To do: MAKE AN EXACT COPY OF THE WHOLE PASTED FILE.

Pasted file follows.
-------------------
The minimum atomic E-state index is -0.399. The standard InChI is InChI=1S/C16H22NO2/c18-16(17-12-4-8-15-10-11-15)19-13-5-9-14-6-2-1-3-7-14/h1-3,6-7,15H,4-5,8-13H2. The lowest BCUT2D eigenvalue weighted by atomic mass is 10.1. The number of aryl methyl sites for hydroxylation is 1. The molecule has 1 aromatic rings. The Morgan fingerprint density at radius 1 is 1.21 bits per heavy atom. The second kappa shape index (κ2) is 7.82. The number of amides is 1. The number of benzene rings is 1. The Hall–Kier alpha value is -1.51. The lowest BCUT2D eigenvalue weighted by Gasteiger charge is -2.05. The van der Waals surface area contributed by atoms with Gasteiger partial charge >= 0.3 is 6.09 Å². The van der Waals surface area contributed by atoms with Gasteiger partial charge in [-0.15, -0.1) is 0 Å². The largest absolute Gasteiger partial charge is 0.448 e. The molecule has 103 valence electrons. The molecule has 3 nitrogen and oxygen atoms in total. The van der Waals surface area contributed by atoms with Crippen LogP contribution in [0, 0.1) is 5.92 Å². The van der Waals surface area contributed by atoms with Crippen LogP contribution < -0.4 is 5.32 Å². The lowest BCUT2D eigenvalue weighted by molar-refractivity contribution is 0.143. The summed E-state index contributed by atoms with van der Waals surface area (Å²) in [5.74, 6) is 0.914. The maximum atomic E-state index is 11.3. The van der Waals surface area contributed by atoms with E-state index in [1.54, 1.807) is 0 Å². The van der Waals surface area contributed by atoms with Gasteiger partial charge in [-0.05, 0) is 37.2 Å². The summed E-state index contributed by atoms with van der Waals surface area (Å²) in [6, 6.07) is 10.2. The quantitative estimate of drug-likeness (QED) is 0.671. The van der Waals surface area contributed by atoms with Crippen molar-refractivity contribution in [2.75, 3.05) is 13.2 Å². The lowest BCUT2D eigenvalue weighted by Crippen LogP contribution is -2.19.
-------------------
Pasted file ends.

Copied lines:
The minimum atomic E-state index is -0.399. The standard InChI is InChI=1S/C16H22NO2/c18-16(17-12-4-8-15-10-11-15)19-13-5-9-14-6-2-1-3-7-14/h1-3,6-7,15H,4-5,8-13H2. The lowest BCUT2D eigenvalue weighted by atomic mass is 10.1. The number of aryl methyl sites for hydroxylation is 1. The molecule has 1 aromatic rings. The Morgan fingerprint density at radius 1 is 1.21 bits per heavy atom. The second kappa shape index (κ2) is 7.82. The number of amides is 1. The number of benzene rings is 1. The Hall–Kier alpha value is -1.51. The lowest BCUT2D eigenvalue weighted by Gasteiger charge is -2.05. The van der Waals surface area contributed by atoms with Gasteiger partial charge >= 0.3 is 6.09 Å². The van der Waals surface area contributed by atoms with Gasteiger partial charge in [-0.15, -0.1) is 0 Å². The largest absolute Gasteiger partial charge is 0.448 e. The molecule has 103 valence electrons. The molecule has 3 nitrogen and oxygen atoms in total. The van der Waals surface area contributed by atoms with Crippen LogP contribution in [0, 0.1) is 5.92 Å². The van der Waals surface area contributed by atoms with Crippen LogP contribution < -0.4 is 5.32 Å². The lowest BCUT2D eigenvalue weighted by molar-refractivity contribution is 0.143. The summed E-state index contributed by atoms with van der Waals surface area (Å²) in [5.74, 6) is 0.914. The maximum atomic E-state index is 11.3. The van der Waals surface area contributed by atoms with E-state index in [1.54, 1.807) is 0 Å². The van der Waals surface area contributed by atoms with Gasteiger partial charge in [-0.05, 0) is 37.2 Å². The summed E-state index contributed by atoms with van der Waals surface area (Å²) in [6, 6.07) is 10.2. The quantitative estimate of drug-likeness (QED) is 0.671. The van der Waals surface area contributed by atoms with Crippen molar-refractivity contribution in [2.75, 3.05) is 13.2 Å². The lowest BCUT2D eigenvalue weighted by Crippen LogP contribution is -2.19.